Learning in wonderland LO23769

From: Steve Eskow (dreskow@corp.webb.net)
Date: 01/14/00

Replying to LO23749 --

Rick asks:

>[Host's Note: Aleksandar, it's good to hear from you! Fellow readers, do
>we have any collaborative opportunities for Aleksandar? and for others?

Here is an offer to see if we can put our theories to work in the real

We have the communication technology in place to link the talents
participating in LO to that small piece of the "global economy"
represented by Aleksandar Raich and his troubled colleagues.

If we were a consulting company made up of experts, experts who specialize
in helping organizations like Aleksandar's learn to solve their problem,
how would we mobilize our talents to help?

I, for one, would like to do all that I could, apply all that I have
learned, in conjunction with others here, to see if we can make a
difference in YU.

Steve Eskow

[Host's Note: Thanks, Steve, for your offer.

I think there are two different possibilities:
 1. Aleksandar asked for opportunities for collaborative research in which
he might become involved.
 2. We might discuss here the situation of YU and talk about how it might
be improved.

Both are valid. But, in #2, it would be easy to fall into the "You
could..." -- "Yes, but..." game that was described in Berne's classic book
on Transactional Analysis. That would be ineffective for Aleksandar and
for us.

In particular, let's not forget Aleksandar's specific request: for
collaborative research projects that could productively include
co-investigators in YU.


>Last days here circulates a joke. At the YU-Hungarian border the
>custom-house officer controls baggage of a Lala (this is surname of
>native citizens of Vojvodina - the northern province of Serbia) which is
>leaving Yu for ever.

>This joke is a sign of actual social psychology in our wonderland. I
>talked with elite students and find out that their key motive for
>learning is - possibility for leaving YU and realizing professional
>career somewhere abroad (NZ, USA, Canada etc.). In my faculty I make a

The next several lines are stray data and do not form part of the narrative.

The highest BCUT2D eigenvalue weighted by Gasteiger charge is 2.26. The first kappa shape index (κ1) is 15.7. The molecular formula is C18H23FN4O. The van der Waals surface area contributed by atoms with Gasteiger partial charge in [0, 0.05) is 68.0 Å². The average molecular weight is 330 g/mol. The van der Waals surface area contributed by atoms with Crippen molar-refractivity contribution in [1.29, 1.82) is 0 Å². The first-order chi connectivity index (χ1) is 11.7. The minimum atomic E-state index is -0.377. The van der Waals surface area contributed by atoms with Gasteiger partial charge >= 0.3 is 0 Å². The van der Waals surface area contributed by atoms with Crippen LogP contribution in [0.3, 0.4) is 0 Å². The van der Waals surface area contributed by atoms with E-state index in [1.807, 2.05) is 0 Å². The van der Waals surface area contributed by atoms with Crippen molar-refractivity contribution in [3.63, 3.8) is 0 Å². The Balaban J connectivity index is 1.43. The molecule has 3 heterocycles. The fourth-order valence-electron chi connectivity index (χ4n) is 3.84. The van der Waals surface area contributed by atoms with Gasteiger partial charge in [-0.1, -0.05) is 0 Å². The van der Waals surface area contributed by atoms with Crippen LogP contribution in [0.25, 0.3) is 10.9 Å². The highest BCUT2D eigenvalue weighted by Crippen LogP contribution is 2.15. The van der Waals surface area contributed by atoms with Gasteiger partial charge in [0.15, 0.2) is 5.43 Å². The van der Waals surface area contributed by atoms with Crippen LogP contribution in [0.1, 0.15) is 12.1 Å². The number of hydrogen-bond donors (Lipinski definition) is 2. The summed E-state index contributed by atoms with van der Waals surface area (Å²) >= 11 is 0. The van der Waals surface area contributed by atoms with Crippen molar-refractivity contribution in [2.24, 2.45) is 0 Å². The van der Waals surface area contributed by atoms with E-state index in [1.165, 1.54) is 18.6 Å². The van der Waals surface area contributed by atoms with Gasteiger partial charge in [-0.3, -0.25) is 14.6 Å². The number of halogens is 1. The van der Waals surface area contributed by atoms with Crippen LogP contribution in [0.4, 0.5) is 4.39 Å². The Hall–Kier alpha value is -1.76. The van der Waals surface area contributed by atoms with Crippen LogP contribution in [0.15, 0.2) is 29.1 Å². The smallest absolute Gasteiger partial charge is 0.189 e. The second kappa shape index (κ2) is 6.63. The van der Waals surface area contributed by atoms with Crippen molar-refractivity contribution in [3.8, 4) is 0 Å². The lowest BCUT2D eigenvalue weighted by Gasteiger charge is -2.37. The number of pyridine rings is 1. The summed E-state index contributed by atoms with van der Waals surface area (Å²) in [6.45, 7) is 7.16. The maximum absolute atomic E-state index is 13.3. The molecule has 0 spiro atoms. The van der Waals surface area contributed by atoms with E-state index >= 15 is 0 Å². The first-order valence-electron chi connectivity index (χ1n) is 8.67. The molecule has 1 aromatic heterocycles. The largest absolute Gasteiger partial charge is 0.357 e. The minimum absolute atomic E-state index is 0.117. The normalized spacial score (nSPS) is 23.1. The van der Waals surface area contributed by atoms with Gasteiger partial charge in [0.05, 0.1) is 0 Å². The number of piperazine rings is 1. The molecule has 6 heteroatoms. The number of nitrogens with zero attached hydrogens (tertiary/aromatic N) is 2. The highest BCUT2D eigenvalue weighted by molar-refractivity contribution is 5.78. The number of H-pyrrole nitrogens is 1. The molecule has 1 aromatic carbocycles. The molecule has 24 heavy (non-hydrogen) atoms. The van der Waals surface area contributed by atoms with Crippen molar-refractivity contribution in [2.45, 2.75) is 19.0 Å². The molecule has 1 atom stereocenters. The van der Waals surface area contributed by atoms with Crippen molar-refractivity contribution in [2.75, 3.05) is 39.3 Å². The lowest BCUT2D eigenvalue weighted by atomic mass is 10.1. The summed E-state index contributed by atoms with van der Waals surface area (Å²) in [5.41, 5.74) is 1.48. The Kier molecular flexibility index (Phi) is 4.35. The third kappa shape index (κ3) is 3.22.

>test, too. I offer to all of about 40 of my colleagues (from professors
>to young novices-assistents) if we would realize together a scientific
>project about career of top-performance athletes. I thought that this
>research project will open new field of research experience, that all of
>us will learn to learn collaboratively, and that this work will be
>fruitful investment to future practice of learning-research organization.
>Only three elder colleagues accepted my offer. Neither one young
>colleague never asked me about my idea. Later I understood why it was so.
>Nearly a half of my colleagues earns for everyday bread teaching classes
>for citizens (private sport schools for children). That way they earns
>tenfold than it is possible officially to earn maximally at our Faculty.

>This is background of my personal problem. Against depressive trends
>around me, during last year (especially during long days and nights of
>bombing), I was learning believing that this is only way for preserving
>mental health. In this endeavor my participation in the stream of ideas
>in LO-community helped me very much. Thanks to Internet, I understood
>that science, as common knowledge creation through permanent learning,
>becomes real community. But, how I can really participate in this
>community? How I can develop further and disseminate learning results in
>above described environment? Is it possible to participate
>collaboratively in some research or teaching project in real world (not
>wonderland)? Instead of prayer, I address my hope that somebody of you,
>dear LO-colleagues, perhaps will accept my offer for such a

>Best wishes!



Steve Eskow <dreskow@corp.webb.net>

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